2,844 yards and rushed for 748 more, finished second in the
voting for the Heisman Trophy and won the Davey O'Brien Award as
the nation's best college quarterback, it wasn't too farfetched
for Bishop to declare last weekend, "Everybody in America knows
what I can do." But the NFL's draft cognoscenti were not
impressed. Bishop watched and waited while 226
players--including 10 quarterbacks and three punters--were
drafted before the Patriots selected him in the seventh round.
The 6'1" Bishop has decent speed (a 4.7 40) and a cannon arm--he
once threw a ball 93 yards in the air. He also knows how to win.
His record as a starter in junior college and college was 46-3.
The knocks on Bishop are that he has an unconventional release
and improvises too much. Scouts say his future might be at wide
receiver or defensive back, where he can put his athleticism to
better use, or in the CFL. Bishop, though, insists he can play
quarterback in the NFL. "I know I've got the tools," he says.
"All I need is the chance."
Tea Time in England
ROTTEN CRICKET SANDWICHES
A cricket team in England has disbanded over what London's Daily
Telegraph calls the team's "overwhelming culinary failure."
Until 1993 the Stoke Canon Cricket Club had provided the
traditional treat for visiting teams, a spread of sandwiches,
cakes and jams over afternoon tea. Then club caterer and
cofounder Vi Dolling retired. "We tried all the wives and
girlfriends," says wicketkeeper and team skipper Tim Keehner,
"but they got bored, and in the end it was down to us players."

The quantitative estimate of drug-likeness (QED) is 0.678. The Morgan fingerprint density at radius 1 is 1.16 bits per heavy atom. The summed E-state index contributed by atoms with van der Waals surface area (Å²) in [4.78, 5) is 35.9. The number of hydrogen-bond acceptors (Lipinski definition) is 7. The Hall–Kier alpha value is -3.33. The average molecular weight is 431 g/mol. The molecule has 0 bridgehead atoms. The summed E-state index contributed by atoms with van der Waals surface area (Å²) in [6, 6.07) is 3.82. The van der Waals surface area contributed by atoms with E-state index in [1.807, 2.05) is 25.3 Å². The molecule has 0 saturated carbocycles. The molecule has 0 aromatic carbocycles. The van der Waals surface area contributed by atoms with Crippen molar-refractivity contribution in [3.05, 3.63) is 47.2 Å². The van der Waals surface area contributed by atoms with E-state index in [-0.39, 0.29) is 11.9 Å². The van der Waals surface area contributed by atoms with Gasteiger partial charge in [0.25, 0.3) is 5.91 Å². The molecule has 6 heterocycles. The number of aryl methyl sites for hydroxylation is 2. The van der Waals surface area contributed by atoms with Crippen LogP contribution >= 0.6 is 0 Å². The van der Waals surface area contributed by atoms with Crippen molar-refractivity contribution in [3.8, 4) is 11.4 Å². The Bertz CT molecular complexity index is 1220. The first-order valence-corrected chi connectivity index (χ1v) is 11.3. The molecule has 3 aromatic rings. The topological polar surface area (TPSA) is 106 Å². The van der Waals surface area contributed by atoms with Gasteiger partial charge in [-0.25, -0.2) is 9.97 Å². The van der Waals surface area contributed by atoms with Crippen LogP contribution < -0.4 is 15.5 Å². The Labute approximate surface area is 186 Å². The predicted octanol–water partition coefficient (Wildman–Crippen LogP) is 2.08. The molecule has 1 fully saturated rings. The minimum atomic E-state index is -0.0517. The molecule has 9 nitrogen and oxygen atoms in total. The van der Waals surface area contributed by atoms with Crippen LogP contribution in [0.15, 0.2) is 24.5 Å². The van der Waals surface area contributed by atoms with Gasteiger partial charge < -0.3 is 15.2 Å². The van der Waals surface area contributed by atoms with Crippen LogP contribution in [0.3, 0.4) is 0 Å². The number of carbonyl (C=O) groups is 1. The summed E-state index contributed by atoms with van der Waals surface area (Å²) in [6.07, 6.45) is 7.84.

Stoke Canon's efforts, including curried-egg sandwiches and
Marmite (concentrated yeast paste) mixed with peanut butter,
drew howls of protest from opponents. "Some players made
terrible sandwiches--it was not a pretty sight," admits Keehner,
who bagged the teas, scuttled the team and used the club's last
[pound]200 to take the blokes out for a night on the town.
IOC Bashing Pays Off
NEXT: REILLY ON DEATH AND TAXES
In February, SI's Rick Reilly called on Olympic sponsors,
including Time Inc., SI's parent company, to close their
checkbooks until the IOC addressed the rampant corruption in its
ranks (THE LIFE OF REILLY, Feb. 22). One reader, U.S.
Representative Henry Waxman, took Reilly's column to heart. Last
week Waxman (D., Calif.) introduced a bill with Representative
Rick Lazio (R., N.Y.) that would ban payments from American
corporations and individuals to the IOC unless the organization
adopts reforms drafted by a commission chaired by former U.S.
Senator George Mitchell. "What crystallized this idea was Rick
Reilly's column in SPORTS ILLUSTRATED," says Waxman. "Unless we
put pressure on the IOC, they won't enact the reforms necessary
to show they are dedicated to changing their ways."
Says Reilly, "That's fine and all, but when is Congress going to
do something about John Tesh?"